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A report presented to the Policing Board of Northern Ireland (PSNI) on Thursday 6 June revealed that 323 applications for journalists’ phone data including 10 attempts to identify confidential sources had been made by the PSNI. In addition, 500 applications were reported in relation to applications for phone data held by lawyers.

It was presented against the backdrop of revelations at the Investigatory Powers Tribunal into the surveillance of investigative journalists Barry McCaffrey and Trevor Birney reported last month and the 3 June announcement (reported below) by the chief constable Jon Boutcher of the appointment of  a King’s Counsel investigation, the McCullough Review, into the use of surveillance powers.

Séamus Dooley, the National Union of Journalists (NUJ) assistant general secretary, has been appointed to a group of experts and stakeholders which will advise Angus McCullough KC has expressed alarm at the revelations.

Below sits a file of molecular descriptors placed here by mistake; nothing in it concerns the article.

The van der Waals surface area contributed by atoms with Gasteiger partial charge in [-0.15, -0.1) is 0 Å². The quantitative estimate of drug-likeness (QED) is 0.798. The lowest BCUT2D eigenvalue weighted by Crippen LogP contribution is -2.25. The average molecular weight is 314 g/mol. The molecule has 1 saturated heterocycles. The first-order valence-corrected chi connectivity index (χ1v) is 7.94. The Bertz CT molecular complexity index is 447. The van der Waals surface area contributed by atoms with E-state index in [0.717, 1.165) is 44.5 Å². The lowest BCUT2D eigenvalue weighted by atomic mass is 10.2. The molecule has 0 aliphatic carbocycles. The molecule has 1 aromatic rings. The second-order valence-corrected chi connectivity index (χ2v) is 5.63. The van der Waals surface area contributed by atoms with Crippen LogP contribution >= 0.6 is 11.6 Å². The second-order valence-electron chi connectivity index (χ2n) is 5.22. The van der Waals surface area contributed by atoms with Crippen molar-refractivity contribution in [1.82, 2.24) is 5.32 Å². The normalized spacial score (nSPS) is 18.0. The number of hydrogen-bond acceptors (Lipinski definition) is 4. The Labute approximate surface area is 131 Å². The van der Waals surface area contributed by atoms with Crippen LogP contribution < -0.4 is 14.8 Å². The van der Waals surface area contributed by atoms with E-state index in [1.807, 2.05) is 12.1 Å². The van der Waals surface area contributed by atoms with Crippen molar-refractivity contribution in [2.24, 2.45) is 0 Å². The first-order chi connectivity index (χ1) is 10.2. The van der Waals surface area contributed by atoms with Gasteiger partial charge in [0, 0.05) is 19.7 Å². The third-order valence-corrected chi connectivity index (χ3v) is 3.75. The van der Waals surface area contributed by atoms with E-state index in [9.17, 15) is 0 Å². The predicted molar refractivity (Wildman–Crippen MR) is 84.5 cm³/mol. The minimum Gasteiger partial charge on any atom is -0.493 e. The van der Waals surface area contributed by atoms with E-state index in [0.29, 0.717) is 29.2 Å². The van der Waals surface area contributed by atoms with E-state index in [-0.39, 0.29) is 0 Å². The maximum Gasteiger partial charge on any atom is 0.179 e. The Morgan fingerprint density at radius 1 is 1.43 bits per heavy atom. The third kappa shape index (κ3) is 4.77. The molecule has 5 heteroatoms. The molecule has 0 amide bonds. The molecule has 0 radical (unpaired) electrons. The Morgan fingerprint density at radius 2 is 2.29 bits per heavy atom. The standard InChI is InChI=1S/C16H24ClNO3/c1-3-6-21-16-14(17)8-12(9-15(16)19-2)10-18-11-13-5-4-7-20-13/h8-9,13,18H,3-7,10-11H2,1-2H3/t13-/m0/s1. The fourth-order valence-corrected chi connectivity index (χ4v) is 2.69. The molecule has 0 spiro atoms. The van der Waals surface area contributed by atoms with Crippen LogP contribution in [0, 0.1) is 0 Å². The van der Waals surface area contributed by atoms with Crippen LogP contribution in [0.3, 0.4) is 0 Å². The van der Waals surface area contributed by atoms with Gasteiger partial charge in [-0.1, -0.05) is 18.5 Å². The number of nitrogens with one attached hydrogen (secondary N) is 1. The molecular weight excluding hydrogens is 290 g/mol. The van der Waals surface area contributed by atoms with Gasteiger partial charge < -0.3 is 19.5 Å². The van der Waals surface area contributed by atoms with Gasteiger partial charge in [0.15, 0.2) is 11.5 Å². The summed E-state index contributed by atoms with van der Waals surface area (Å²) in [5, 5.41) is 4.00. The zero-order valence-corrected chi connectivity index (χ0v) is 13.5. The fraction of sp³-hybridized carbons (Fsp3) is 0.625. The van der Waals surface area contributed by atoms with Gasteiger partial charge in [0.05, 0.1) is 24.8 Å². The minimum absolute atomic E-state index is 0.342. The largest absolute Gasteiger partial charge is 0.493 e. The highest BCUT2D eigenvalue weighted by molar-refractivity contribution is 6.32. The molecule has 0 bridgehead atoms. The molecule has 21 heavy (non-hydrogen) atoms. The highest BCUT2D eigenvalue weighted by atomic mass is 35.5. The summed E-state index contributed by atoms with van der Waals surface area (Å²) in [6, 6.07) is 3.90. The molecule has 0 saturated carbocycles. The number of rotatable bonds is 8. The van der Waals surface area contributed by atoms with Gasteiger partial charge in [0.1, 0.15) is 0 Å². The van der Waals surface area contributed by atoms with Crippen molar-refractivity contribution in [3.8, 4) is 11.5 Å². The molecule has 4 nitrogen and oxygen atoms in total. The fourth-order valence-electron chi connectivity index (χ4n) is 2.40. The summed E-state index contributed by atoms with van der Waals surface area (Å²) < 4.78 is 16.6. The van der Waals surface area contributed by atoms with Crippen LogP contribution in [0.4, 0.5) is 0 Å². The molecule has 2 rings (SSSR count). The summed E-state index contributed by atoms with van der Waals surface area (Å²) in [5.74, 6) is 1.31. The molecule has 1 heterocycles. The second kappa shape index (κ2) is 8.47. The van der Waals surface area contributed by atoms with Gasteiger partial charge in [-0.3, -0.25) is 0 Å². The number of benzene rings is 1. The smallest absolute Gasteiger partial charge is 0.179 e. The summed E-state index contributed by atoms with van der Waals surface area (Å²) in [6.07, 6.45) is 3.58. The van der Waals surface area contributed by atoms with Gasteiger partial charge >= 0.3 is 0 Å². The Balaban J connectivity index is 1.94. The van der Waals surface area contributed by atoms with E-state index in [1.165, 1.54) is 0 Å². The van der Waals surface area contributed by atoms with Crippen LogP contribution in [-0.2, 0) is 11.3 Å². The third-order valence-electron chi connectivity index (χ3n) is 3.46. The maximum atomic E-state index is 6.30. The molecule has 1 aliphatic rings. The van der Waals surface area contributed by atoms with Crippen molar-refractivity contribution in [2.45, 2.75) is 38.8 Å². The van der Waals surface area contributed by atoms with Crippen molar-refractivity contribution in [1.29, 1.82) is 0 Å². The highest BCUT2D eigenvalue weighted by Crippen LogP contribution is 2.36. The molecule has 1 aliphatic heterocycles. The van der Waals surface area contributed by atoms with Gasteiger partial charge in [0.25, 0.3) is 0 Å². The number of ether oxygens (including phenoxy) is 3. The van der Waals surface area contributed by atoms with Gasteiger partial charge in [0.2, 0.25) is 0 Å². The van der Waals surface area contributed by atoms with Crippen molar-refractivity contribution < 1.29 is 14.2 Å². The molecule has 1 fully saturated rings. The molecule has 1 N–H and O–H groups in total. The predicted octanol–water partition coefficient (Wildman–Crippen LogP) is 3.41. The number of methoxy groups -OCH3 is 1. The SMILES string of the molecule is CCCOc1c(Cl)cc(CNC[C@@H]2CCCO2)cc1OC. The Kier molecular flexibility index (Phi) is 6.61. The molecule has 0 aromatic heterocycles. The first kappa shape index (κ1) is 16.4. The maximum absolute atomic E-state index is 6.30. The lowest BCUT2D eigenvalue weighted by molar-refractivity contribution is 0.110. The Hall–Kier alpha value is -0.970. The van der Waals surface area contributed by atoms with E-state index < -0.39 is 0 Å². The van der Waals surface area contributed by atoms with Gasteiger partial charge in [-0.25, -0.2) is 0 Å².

Commenting on the report Dooley said:

“The NUJ has grave concern at the scale and extent of the surveillance revealed yesterday.  The report raises fundamental questions about how the PSNI view journalists and the official perspective of the role and function of journalists in a democratic society.

“The NUJ, Amnesty International and the Committee for the Administration of Justice have been to the fore in highlighting concerns at the use of surveillance powers, covert and non-covert to track the work of journalists and to undermine journalistic sources. Police accessing journalists’ communications data for the explicit purpose of identifying confidential sources is unacceptable and we do not accept the attempt to reframe ten incidents which were unambiguously for the purpose of identifying their confidential sources on ten occasions…”

The full statement can be read at:

Earlier on 3 June the PSNI Chief Constable Jon Boutcher issued a statement critical of the commentary about the Investigatory Powers Tribunal and announced the setting up of the McCullough Review: